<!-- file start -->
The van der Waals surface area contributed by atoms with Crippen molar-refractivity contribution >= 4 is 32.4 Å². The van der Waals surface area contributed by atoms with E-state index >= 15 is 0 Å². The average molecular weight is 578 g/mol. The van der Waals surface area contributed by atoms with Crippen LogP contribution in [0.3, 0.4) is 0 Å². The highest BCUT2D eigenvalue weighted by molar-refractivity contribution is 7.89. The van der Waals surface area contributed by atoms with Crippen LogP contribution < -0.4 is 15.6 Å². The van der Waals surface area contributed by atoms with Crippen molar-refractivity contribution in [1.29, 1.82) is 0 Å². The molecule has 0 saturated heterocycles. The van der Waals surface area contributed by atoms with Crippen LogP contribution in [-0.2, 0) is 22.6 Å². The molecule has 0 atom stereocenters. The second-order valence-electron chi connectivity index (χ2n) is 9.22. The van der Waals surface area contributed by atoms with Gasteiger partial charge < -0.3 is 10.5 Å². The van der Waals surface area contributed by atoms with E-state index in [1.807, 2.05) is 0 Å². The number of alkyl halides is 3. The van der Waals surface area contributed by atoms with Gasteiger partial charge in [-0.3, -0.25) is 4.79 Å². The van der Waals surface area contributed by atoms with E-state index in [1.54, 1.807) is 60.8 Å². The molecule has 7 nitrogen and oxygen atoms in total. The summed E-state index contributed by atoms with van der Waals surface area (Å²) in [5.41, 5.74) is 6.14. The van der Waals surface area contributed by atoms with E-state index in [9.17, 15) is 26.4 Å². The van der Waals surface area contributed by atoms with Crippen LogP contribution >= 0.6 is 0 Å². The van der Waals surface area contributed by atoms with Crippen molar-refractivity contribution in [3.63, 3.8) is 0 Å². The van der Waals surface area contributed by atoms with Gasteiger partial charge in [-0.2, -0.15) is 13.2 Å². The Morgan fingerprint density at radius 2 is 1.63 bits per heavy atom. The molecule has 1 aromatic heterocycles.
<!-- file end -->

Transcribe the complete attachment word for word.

The van der Waals surface area contributed by atoms with Crippen molar-refractivity contribution >= 4 is 32.4 Å². The van der Waals surface area contributed by atoms with E-state index >= 15 is 0 Å². The average molecular weight is 578 g/mol. The van der Waals surface area contributed by atoms with Crippen LogP contribution in [0.3, 0.4) is 0 Å². The highest BCUT2D eigenvalue weighted by molar-refractivity contribution is 7.89. The van der Waals surface area contributed by atoms with Crippen LogP contribution < -0.4 is 15.6 Å². The van der Waals surface area contributed by atoms with Crippen molar-refractivity contribution in [1.29, 1.82) is 0 Å². The molecule has 0 saturated heterocycles. The van der Waals surface area contributed by atoms with Crippen LogP contribution in [-0.2, 0) is 22.6 Å². The molecule has 0 atom stereocenters. The second-order valence-electron chi connectivity index (χ2n) is 9.22. The van der Waals surface area contributed by atoms with Gasteiger partial charge < -0.3 is 10.5 Å². The van der Waals surface area contributed by atoms with E-state index in [1.807, 2.05) is 0 Å². The number of alkyl halides is 3. The van der Waals surface area contributed by atoms with Gasteiger partial charge in [-0.3, -0.25) is 4.79 Å². The van der Waals surface area contributed by atoms with E-state index in [1.54, 1.807) is 60.8 Å². The molecule has 7 nitrogen and oxygen atoms in total. The summed E-state index contributed by atoms with van der Waals surface area (Å²) in [5.41, 5.74) is 6.14. The van der Waals surface area contributed by atoms with E-state index in [9.17, 15) is 26.4 Å². The van der Waals surface area contributed by atoms with Crippen LogP contribution >= 0.6 is 0 Å². The van der Waals surface area contributed by atoms with Crippen molar-refractivity contribution in [3.63, 3.8) is 0 Å². The van der Waals surface area contributed by atoms with Gasteiger partial charge in [-0.2, -0.15) is 13.2 Å². The Morgan fingerprint density at radius 2 is 1.63 bits per heavy atom. The molecule has 1 aromatic heterocycles.